Saturday, February 23, 2008

How do the Federal Interest Rate Cuts Affect My Student Loans?

Yesterday we discussed whether the recent action by the Federal Reserve to cut interest rates represents an opportunity for homebuyers to save money by refinancing their homes. Today, we will discuss what the rate cuts mean to your student loans. Unfortunately, after doing some research, we have found that how banks determine the rate as to which they will lend you money for school varies from financial institutions and different lending products. In addition, many other factors are used to help banks set your rates like co-signers, credit history, variable and fixed products, and percentage of origination fee (a percentage of the total amount of the loan). So, stay with us as we plow through the nontransparent world of student loan lending.

What Number do Banks Use to Set Their Rates?
Unlike home loans – where you have a sense of what your interest rate will be by easily checking what the national average is for products like a 30-year fixed loan – student loans use different benchmarks to base their lending. We will discuss three of the main benchmarks used that will hopefully help you get a sense as to whether refinancing your student loans is the right thing for you or not.

1) Cost of Funds Index (COFI)
Currently, my private variable student loan rates are based off the COFI. The COFI is a regional average of interest expenses incurred by financial institutions that is used to calculate variable rate loans. To our knowledge, the COFI rate is a private calculation between banks and is not available to the public. Most lenders readjust your rate quarterly (every three months) based off this average. Most importantly, the COFI is not directly linked to the federal funds rate, which means the index does not move in the same direction as the recent rate cuts. In fact, since January 1, my student loan rates have actually increased. You can easily find out how your student loan rates are set by calling your lender and asking, it worked for me.

2) London Interbank Offered Rate (LIBOR)
Many lenders will use this rate if you decide to consolidate your private student loans with a variable rate product. The LIBOR rate is the interest rate the most credit-worthy banks around the world charge each other for loans. The rate fluctuates throughout the day based on the market, similar to stocks. Most Student loan lenders that set their rates using LIBOR will readjust their rates quarterly, based on the LIBOR rate + an additional percentage depending on factors like if you have a co-signer, how big of a origination fee you choose etc. For example, if I were to consolidate my student loans now my rate would be based of the LIBOR Rate from the start of the new quarter (January 1) which was at 5.12% + 3.14%(call your lender to ask what this additional amount will be) for an interest rate of 8.26%. It is important to remember that the LIBOR rate moves independently of the federal funds rate.

3) Prime Rate
The prime rate is usually about 300 basis points (or 3 percentage points) above the federal funds rate, which again is the rate that has recently been cut. Some student loan lenders and most credit card companies will use this rate + an additional percentage (based on the same factors listed above) to determine the rate as to which they will lend to you. Currently the Prime rate is around 6% and because this rate runs in sync with the federal funds rate, it is very easy to track. A consolidation that uses the Prime rate will likely be your cheapest current option, given the recent cuts.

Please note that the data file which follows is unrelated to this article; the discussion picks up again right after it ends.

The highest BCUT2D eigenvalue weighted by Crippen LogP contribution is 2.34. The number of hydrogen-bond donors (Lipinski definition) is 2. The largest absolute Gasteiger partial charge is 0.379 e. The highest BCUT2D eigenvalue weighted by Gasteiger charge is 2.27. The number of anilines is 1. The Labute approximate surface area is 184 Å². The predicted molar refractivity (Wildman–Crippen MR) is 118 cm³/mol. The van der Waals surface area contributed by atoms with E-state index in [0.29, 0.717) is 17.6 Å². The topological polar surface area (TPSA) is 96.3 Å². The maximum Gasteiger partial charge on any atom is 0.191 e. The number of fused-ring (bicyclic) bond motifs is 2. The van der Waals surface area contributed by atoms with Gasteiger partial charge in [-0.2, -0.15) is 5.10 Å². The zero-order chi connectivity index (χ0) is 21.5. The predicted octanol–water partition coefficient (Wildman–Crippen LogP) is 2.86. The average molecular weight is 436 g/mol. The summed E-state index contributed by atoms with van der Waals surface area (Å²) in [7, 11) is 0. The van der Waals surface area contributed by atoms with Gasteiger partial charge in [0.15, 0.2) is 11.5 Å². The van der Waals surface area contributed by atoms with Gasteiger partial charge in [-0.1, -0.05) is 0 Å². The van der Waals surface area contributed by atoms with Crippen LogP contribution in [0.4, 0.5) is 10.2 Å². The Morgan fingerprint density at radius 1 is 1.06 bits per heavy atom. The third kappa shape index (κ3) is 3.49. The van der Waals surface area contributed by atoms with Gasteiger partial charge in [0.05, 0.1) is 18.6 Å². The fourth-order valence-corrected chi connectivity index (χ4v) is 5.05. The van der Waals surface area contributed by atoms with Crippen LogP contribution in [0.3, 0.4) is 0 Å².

What Does All of This Mean, Should I Consolidate My Private Student Loans?

We feel that if your rate is around 7-8% for you current private student loans, you will have a hard time finding a better rate. For those of you with decent credit histories and student loan rates well above 8%, it will not hurt to shop around a little. Keep in mind the different ways banks set your rates as described above, to help give you a sense of how your rates will fluctuate given the economy in the future.

Remember, the lowest rates generally will come with requirements of a co-signer, in addition to an origination fee. Most lenders will only allow you to consolidate your private loans with them once, but you can always use a different lender to consolidate in the future. Also, keep in mind when you consolidate, your loan term with some products will reset you to an additional 20 years. Therefore, if you have been paying your loans for 5 years and you consolidate, you will take the balance you currently have and stretch it out for another 20 years, meaning more interest payments. Just like home loans, don’t be afraid to ask about a fixed rate, generally you will be able to get a fixed rate of about 8.4% with a 1% origination fee and a peace of mind knowing your monthly payments will never change.

Lastly, before you say yes to a consolidation, do the math to determine the origination fee you will have to pay is less than the savings you will acquire with the lower rate. To figure this, take the origination fee minus the yearly amount you will save in monthly payments (
click here for a loan repayment calculator) to ensure you will be saving more with the lower rate than you will be paying in fees to obtain the loan. $

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